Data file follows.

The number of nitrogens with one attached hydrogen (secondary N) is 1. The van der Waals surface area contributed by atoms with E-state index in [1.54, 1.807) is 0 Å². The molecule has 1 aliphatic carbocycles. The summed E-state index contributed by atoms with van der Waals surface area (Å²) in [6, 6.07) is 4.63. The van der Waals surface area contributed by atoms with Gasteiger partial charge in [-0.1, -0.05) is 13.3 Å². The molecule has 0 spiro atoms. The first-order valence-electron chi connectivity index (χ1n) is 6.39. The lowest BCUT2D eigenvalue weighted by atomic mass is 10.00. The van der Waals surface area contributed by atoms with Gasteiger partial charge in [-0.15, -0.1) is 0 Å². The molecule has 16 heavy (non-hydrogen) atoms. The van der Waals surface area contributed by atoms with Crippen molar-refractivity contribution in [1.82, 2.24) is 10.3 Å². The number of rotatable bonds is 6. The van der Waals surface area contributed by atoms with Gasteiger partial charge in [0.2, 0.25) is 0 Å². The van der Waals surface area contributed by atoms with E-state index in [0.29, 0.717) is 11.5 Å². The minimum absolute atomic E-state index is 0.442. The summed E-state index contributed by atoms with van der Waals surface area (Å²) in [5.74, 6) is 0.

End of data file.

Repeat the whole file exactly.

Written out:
The number of nitrogens with one attached hydrogen (secondary N) is 1. The van der Waals surface area contributed by atoms with E-state index in [1.54, 1.807) is 0 Å². The molecule has 1 aliphatic carbocycles. The summed E-state index contributed by atoms with van der Waals surface area (Å²) in [6, 6.07) is 4.63. The van der Waals surface area contributed by atoms with Gasteiger partial charge in [-0.1, -0.05) is 13.3 Å². The molecule has 0 spiro atoms. The first-order valence-electron chi connectivity index (χ1n) is 6.39. The lowest BCUT2D eigenvalue weighted by atomic mass is 10.00. The van der Waals surface area contributed by atoms with Gasteiger partial charge in [-0.15, -0.1) is 0 Å². The molecule has 16 heavy (non-hydrogen) atoms. The van der Waals surface area contributed by atoms with Crippen molar-refractivity contribution in [1.82, 2.24) is 10.3 Å². The number of rotatable bonds is 6. The van der Waals surface area contributed by atoms with Gasteiger partial charge in [0.2, 0.25) is 0 Å². The van der Waals surface area contributed by atoms with E-state index in [0.29, 0.717) is 11.5 Å². The minimum absolute atomic E-state index is 0.442. The summed E-state index contributed by atoms with van der Waals surface area (Å²) in [5.74, 6) is 0.